and listened to it and said,
OK, wow, that is as good as we thought it was. And yeah we got some buzz from it and that
was cool but we all have
other things. So we decided to leave it as just that one off and then the idea came
together to do another show at the
Cap in December, and the idea going into that was OK, was this a fluke or not? The first
show was sold out but it was a
low ticket price and it was the Freaks Ball and the Cap show was a higher price. But it
came really close to selling out
and the playing was really inspired – we got out there.
So we learned it wasn’t an accident – that’s what we can do when we play together. We’ll
see what happens next. I’m
certainly open to doing more of it but it’s a matter of getting five packed schedules
together. We’ll have to see.
Here are five performances worth seeking out from the past six months that highlight Tom
American Babies, Brooklyn Bowl, Brooklyn, NY - 10/7/2013
The Babies’ most recent Brooklyn Bowl residency was a fun mélange of guests, themes and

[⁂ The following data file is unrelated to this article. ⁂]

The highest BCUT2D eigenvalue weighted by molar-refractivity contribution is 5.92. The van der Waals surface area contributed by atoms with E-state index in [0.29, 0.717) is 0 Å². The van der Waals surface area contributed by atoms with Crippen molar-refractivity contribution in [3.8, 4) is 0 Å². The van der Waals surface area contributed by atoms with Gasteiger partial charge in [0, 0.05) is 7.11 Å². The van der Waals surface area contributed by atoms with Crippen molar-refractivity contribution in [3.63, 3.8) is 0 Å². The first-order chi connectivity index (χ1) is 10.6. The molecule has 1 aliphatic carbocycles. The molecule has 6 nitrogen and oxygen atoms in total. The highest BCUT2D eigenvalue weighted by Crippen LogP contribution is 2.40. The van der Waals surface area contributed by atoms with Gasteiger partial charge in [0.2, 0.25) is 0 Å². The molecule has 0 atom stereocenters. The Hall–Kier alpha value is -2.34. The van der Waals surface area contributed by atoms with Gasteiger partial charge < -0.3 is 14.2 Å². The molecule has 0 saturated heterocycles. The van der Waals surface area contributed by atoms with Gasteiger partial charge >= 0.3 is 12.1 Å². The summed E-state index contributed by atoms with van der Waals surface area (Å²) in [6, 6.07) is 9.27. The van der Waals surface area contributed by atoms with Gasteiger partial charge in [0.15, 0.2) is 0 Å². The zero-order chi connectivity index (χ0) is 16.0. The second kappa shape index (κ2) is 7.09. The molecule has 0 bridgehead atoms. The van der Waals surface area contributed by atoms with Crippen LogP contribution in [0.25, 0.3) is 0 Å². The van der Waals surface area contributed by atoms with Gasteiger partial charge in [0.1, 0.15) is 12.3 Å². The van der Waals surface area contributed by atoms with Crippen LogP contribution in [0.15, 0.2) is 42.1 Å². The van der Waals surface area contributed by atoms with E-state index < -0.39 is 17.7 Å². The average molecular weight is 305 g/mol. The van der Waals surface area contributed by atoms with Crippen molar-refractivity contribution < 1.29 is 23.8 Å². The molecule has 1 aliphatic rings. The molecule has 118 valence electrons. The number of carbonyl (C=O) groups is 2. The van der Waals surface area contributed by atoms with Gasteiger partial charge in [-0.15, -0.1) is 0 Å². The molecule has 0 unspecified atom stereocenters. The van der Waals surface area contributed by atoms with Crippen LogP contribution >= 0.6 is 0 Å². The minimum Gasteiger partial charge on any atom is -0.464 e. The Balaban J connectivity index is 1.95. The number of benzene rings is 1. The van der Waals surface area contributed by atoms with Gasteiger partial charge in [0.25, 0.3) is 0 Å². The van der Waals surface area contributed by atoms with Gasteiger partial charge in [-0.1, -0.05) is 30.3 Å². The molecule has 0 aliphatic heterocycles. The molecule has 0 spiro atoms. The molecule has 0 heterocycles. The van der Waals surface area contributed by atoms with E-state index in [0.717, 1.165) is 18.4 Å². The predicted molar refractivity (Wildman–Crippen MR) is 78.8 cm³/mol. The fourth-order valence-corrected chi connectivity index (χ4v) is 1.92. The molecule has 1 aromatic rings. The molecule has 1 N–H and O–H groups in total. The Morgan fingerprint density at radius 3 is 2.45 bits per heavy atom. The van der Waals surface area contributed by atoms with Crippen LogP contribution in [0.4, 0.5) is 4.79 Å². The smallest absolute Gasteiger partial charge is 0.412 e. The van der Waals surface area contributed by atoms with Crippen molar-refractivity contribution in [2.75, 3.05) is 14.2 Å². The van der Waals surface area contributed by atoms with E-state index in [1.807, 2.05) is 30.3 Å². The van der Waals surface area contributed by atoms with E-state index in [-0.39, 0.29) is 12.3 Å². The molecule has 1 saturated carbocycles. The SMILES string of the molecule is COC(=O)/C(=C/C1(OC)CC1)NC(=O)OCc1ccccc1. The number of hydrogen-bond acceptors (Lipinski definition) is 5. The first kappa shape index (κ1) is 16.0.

wicked jams. This night
brought the Disco Biscuits’ Jon Gutwillig into the mix for an extended run of songs the
Jerry Garcia Band would often
play. Check out this “Tangled Up in Blue” for sure.
American Babies, Southland Ballroom, Raleigh, NC - 11/15/2013
A sleeper Babies show with tasty helpings of Dylan, the Dead and Pink Floyd in the midst
of inspired jamming.
Joe Russo’s Almost Dead, Capitol Theater, Port Chester, NY - 12/27/2013
Nope, not a fluke – the JRAD corps worked up Dead magic similar to their first show
together 11 months earlier. And
Hamilton and Scott Metzger sure work well together as a guitar tandem.
Jam Cruise - 1/7/2014
As Hamilton describes above, he took over the Magic Hat Solar Stage slot originally
intended for Brock Butler and
worked up a wild one with Aron Magner, John Morgan Kimock, Steve Kimock, and first Chris
Chew, then George Porter
Jr. on bass. JamBase Editor Scott Bernstein detailed this set here.
American Babies, Woodland’s, Columbus, OH - 1/17/2014
A terrific illustration of the Babies’ improvisational leanings, weaving in and out of
band staples like “Winter War Games”
and plenty of segues, including the set-closing run from “Old Fashioned” into “Winter War
Games” and then closing off
the “Scarlet Begonias” that had begun more than an hour earlier.